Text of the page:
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Learning fro listening: results of Yakima farmworker focus groups about pesticides and health care.

Prado-JB; Vanderslice-J
NIOSH 2004 Jun; :1-38
The usefulness of surveillance information depends on consistent reporting of suspected pesticide illnesses. In Washington state, the Department of Health (DOH) usually learns about occupational pesticide-related illness cases because the worker visits a health care provider (HCP), and the vast majority of these cases are identified through a search of claims made to the state's workers' compensation system. Therefore, unless a worker seeks out health care for symptoms that they believe to be pesticide-related, there is little chance that the case will be investigated by DOH, making it more difficult to identify products or practices responsible for causing serious illness and injury. To better understand whether and when farmworkers utilize medical care for symptoms they believe are due to pesticide exposure, we conducted a series of six focus groups with approximately 60 farmworkers in Yakima County, Washington, during the summer and fall of 2001. With few exceptions, farmworkers who participated in these focus groups had a good understanding of symptoms of pesticide-related illness and routes of pesticide exposure. Many of the participants felt that they had experienced symptoms resulting from exposure to pesticides while on the job. The symptoms most frequently mentioned were rash, dizziness, difficulty breathing, and coughing. Few respondents said they had sought medical care because of these symptoms. Nearly all agreed that they would not seek medical care in the event of mild to moderate symptoms of pesticide poisoning. The key barriers to seeking health care were economic. The participants made it clear that they desperately needed the money they earned, and could not afford the loss of wages from taking time off to seek medical care. In addition, participants placed a very high value on having and maintaining their current job; they feared that seeking medical care might put their job in jeopardy. Fewer than half of the participants were aware that they were eligible for Workers' compensation coverage. Most of those who were aware were skeptical that their costs of care would be covered, and expressed concern that their employer would be notified of any such claim. Most participants indicated that, if their employer was notified, they would be reluctant to seek payment under workers' compensation because of concerns that they might be demoted to a more tedious, lower paying position, be fired, or not be rehired the following season. Another major barrier to the use of medical care for symptoms occurring on the job was a general sense of dissatisfaction and mistrust of local health care providers, but only for cases of pesticide related illness. There appeared to be two facets to this sentiment. First, many of these participants seemed to believe that health care providers in Yakima were more sympathetic to the position and needs of the growers and would not do anything to make growers uncomfortable. Many also felt that their health care provider had not seriously considered the possibility that their symptoms were the result of pesticide exposure. The attitude of the supervisor or employer was also put forth as a reason participants would or would not seek medical care. Participants told stories of supervisors who insisted a worker go to a hospital or clinic, and other supervisors who discouraged workers from seeking health care. When asked what issues were most important to them, the participants in these focus groups identified two issues: problems with field sanitation and the availability of adequate personal protective equipment (PPE). Many of the participants in these focus groups felt that all farmworkers should be provided gloves for all farm work. Many also reported problems with having access to water in the field for washing. There was also a great deal of concern about access to and the condition of sanitation facilities in the field. These farmworkers felt that, while most of the growers followed the regulations and provided the required facilities, there were a few growers who consistently did not follow regulations. Throughout the focus groups, the participants expressed frustration that the state did not inspect these 'bad actors' and force them. to follow the regulations.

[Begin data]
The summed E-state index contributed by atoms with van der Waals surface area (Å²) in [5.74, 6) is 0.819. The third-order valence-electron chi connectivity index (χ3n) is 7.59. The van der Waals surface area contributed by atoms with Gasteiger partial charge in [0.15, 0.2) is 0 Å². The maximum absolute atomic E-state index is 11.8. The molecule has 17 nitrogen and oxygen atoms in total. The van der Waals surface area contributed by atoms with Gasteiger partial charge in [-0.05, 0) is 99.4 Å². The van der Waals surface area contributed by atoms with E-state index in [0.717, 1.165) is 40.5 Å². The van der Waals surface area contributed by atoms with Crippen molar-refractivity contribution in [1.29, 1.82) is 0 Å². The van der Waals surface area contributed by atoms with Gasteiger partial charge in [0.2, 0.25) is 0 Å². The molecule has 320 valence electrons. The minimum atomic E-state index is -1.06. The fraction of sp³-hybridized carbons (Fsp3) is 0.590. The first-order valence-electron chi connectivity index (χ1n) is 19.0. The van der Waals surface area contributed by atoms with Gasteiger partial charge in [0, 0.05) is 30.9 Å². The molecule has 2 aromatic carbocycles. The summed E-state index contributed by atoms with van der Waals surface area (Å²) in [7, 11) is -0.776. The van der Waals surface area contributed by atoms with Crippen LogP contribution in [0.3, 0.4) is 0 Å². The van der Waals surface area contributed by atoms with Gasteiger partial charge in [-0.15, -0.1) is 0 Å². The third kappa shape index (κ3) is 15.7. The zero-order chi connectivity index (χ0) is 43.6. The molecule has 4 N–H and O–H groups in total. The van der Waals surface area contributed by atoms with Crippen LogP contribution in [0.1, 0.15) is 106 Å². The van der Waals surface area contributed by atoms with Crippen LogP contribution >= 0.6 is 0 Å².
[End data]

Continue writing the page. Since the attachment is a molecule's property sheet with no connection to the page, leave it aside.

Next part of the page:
Agricultural-chemicals; Agricultural-workers; Agricultural-industry; Pesticides; Pesticides-and-agricultural-chemicals; Surveillance-programs; Statistical-analysis; Demographic-characteristics; Epidemiology
Washington State Department of Health, Office of Environmental Health Assessments, 7171 Cleanwater Lane, Building 2, P.O. Box 47846, Olympia, WA 98504-7846
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National Institute for Occupational Safety and Health
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Washington State Department of Health, Olympia, Washington